Organic producers counter with research showing that the fewer birds per henhouse, the lower the risks. "Cage-free and organic flocks are, by definition, smaller because you can't fit as many into the henhouse," says Dr. Greger at the Humane Society. Does this mean that organic eggs are 100% safe? No. Vigilance and enforcement are still farm-by-farm initiatives. If any egg producers fail to keep rats and mice out of their farms—or if they buy infected flocks to begin with—those eggs may be tainted.
In general, though, the risks of infection in both organic and conventional eggs remain low. The CDC and food scientists estimate that, nationally, only 1 in 20,000 eggs is contaminated. "You could literally eat raw eggs for sixty years and never encounter one that is positive for Salmonella," says Kevin M. Keener, PhD, associate professor of food science and food process engineer at Purdue University. But if you should be one of the unlucky ones to ingest a Salmonella-tainted egg, the consequences could be fever and upset stomach—or hospitalization and even death, particularly among the very young or very old.
That's why we all have a stake in industry practices that will give us...a good egg.
—Additional reporting by Anne Underwood via Prevention Magazine 11/3/2011
What's in a Claim?
Any carton of eggs you buy is likely to be plastered with descriptive terms. Some are meaningful, but some are misleading. Read what these labels really mean:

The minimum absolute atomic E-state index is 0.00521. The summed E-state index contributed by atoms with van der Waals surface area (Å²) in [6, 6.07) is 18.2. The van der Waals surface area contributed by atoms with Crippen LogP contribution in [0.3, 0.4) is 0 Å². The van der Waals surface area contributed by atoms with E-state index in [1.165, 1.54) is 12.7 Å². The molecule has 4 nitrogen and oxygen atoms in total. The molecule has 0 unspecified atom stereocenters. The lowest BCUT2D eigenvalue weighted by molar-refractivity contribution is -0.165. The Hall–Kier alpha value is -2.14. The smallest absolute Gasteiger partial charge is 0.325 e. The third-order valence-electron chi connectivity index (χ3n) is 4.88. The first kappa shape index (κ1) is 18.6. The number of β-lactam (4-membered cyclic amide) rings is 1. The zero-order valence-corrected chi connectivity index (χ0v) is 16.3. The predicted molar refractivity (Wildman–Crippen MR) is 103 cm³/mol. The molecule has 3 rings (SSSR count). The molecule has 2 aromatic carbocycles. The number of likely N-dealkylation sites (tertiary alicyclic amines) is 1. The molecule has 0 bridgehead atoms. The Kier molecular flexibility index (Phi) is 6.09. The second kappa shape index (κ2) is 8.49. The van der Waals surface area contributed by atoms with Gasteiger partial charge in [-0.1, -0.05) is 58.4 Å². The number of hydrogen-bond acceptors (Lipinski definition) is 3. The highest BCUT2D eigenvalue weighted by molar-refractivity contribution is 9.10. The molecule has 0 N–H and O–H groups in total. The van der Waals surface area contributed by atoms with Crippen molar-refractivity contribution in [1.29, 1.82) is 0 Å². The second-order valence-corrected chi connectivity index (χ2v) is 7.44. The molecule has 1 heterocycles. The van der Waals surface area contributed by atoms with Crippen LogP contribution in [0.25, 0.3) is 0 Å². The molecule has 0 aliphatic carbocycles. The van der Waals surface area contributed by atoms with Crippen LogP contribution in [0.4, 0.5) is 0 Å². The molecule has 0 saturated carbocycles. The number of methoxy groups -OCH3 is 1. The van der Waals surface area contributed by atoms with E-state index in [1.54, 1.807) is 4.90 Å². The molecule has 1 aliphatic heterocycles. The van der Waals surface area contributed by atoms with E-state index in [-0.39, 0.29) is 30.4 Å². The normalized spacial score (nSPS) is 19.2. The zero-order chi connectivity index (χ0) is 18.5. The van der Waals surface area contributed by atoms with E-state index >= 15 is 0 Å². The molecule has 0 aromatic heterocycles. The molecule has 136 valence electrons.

Certified Humane Raised and Handled
Meets the standards of the Humane Farm Animal Care program—an independent nonprofit. The standards include being cage-free and having sufficient space to engage in natural behaviors such as dust bathing and perching.
United Egg Producers Certified
The eggs were produced in compliance with industry-codified standard practices. (More than 80% of commercial eggs carry this seal.)
The hens eat vegetarian feed, with no animal slaughterhouse products.
Hens must live in an open space, not a cage or a coop, but the "open space" can be inside a crowded henhouse. Both organic and conventional hens can be cage-free.
Similar to cage-free, except that birds have some degree of outdoor access—though the amount, duration, or quality of that outdoor time is not specified.
Hens are allowed to range on fresh pasture. Often they are housed in trailers that can be towed to different fields.
Hens must be given organic feed, which contains no toxic pesticides, herbicides, or fungicides and no GMOs or slaughterhouse by-products. They must never be caged, and they must have outdoor access. The USDA certifies this designation.